4TH CUKUROVA INTERNATIONAL ELT TEACHERS CONFERENCE
Neslihan Demirdirek & B. Sonat Demirdirek & Eda Saraç
We attended CUELT (Çukurova International ELT Teachers Conferences) at Çukurova University on April 5-7 2018. The theme of the conference was ‘Innovative Practices in EFL / ESL Learning & Teaching’. The conference started with the inspirational plenary speaker, Dr. Nur Kurtoğlu Hooton from Aston University. Her session reported on a research project conducted with an international group of 12 English language teachers living and working in 8 countries including Spain, Turkey, Iran, Saudi Arabia, UAE, Vietnam, Hong Kong and Japan. She carried out this research with Anne Burns to offer English language teachers the opportunity to conduct action research locally on the use of new technologies in their teaching contexts. They aimed to investigate the teachers’ experiences of doing practitioner action research, and identify what they had learned as a result both professionally and about the use of technology. They were given British Council ELT Research Project Award.
During the research project, with the participating teachers, they had skype group chats, skype one-to-one chats, a closed-group virtual environment called Pebble+ and a Facebook group. Dr. Hooton presented the processes and practices involved in conducting virtual action research (AR). For each action research project, they followed the following steps:
1.Plan: Identify an issue of interest in your classroom and form a plan to explore it more deeply
2.Act: Put the plan into action in the classroom
3.Observe: Collect evidence about what happens as a result
4.Reflect: Reflect on what is happening and identify further ways to take things forward
(Kemmis & Mc Taggart, 1988)
One of the teachers participating in this project was Okan Bölükbaş from School of Languages, Sabancı University. His project, Using Web 2.0 tools in teaching reading, was carried out with his B2 level students in Sabancı University. His research question was ‘How can I motivate and engage my students in reading classes?’. He used Actively Learn - a web-based tool that enhances reading skills. He prepared his own comprehension, true / false, multiple choice and open-ended questions. In addition, he embedded YouTube videos for different parts of the texts. This tool helped students gain autonomy and receive both peer and teacher feedback online. Although there were positive reactions to studying text in chunks and a dictionary embedded within the tool, there were mixed reactions to reading texts on screen.
Overall, the researchers found that there were many common challenges encountered in language teaching regardless of the location. The participants were all enthusiastic about the opportunities to do research relevant to their own teaching context. However, there were many challenges such as time, resource and course constraints and differing levels of support from students, colleagues and managers in their institutions. Despite these challenges, participants gained a lot professionally. They became more aware of their classroom practices and their students’ learning needs, they increased their knowledge of how to integrate technology into their teaching and there was an enhancement of their research skills. The teacher researchers also had personal gains such as increased motivation, confidence and a sense of empowerment as well as improving their own language. They all considered this process an important professional development activity.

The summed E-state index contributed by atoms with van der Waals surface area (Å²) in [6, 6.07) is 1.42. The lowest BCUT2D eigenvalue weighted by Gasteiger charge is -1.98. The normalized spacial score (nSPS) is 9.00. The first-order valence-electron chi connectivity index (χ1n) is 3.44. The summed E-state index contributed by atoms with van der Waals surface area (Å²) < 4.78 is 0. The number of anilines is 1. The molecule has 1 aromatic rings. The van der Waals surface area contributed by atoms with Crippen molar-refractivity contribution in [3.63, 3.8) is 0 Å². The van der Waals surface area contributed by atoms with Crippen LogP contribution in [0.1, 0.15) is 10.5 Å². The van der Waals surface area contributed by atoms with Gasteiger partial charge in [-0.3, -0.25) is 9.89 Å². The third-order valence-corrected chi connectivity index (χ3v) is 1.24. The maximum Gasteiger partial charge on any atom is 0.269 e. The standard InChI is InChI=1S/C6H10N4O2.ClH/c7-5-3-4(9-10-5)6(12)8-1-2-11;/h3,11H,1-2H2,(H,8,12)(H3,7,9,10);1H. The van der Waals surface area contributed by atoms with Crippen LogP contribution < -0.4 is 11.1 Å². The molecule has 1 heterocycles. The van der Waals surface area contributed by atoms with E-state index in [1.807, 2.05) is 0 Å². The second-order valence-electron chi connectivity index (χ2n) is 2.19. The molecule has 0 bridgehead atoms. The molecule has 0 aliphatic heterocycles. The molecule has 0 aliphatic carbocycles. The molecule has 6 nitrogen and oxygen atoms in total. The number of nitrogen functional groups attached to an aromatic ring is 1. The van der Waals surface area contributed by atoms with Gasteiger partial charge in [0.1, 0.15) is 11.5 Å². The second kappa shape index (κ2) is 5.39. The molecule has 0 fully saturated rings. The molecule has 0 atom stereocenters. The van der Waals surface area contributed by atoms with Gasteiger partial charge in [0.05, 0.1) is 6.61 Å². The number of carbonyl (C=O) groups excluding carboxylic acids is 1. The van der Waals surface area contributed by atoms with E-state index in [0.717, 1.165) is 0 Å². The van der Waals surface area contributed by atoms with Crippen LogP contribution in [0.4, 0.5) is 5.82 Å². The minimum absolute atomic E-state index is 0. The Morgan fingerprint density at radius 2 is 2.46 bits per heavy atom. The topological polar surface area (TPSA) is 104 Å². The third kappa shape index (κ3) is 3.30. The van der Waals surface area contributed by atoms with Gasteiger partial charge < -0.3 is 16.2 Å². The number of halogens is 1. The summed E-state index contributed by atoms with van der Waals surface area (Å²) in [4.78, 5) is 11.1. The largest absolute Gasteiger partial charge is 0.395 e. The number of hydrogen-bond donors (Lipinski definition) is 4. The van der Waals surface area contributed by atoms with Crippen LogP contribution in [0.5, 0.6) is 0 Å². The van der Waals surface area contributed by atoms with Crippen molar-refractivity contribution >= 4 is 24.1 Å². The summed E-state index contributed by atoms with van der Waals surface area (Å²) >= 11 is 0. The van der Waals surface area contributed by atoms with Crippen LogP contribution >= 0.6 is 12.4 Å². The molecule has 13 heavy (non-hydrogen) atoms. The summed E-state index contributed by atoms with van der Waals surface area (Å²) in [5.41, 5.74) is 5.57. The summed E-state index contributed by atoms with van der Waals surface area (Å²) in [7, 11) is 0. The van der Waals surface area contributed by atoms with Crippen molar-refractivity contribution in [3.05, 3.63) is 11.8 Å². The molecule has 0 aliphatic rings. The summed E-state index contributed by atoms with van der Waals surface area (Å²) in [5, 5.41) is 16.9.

Another inspirational plenary speaker was Dr. Christine Coombe from Dubai Men’s College. Her talk which was entitled ‘Professionalizing Your English Language Teaching’ focused on the characteristics of being a teaching professional. She first reviewed the literature on professionalism and presented definitions of what it means to be a professional and then she presented some myths associated with professionalism as well as the challenges ELT educators face when being a professional. At the end of her talk, she offered some strategies to improve one’s professionalism.
Dr. Coombe started her plenary talk with the following questions:
1.Why do some people tend to find teaching jobs quickly and easily while others appear to struggle in their efforts to find employment?
2.What is the difference between job applicants who all attended the same or similar university training programs and graduated with the same/similar degrees?
3.Why do some people drift from job to job, unable to stay in one place long enough to get tenured?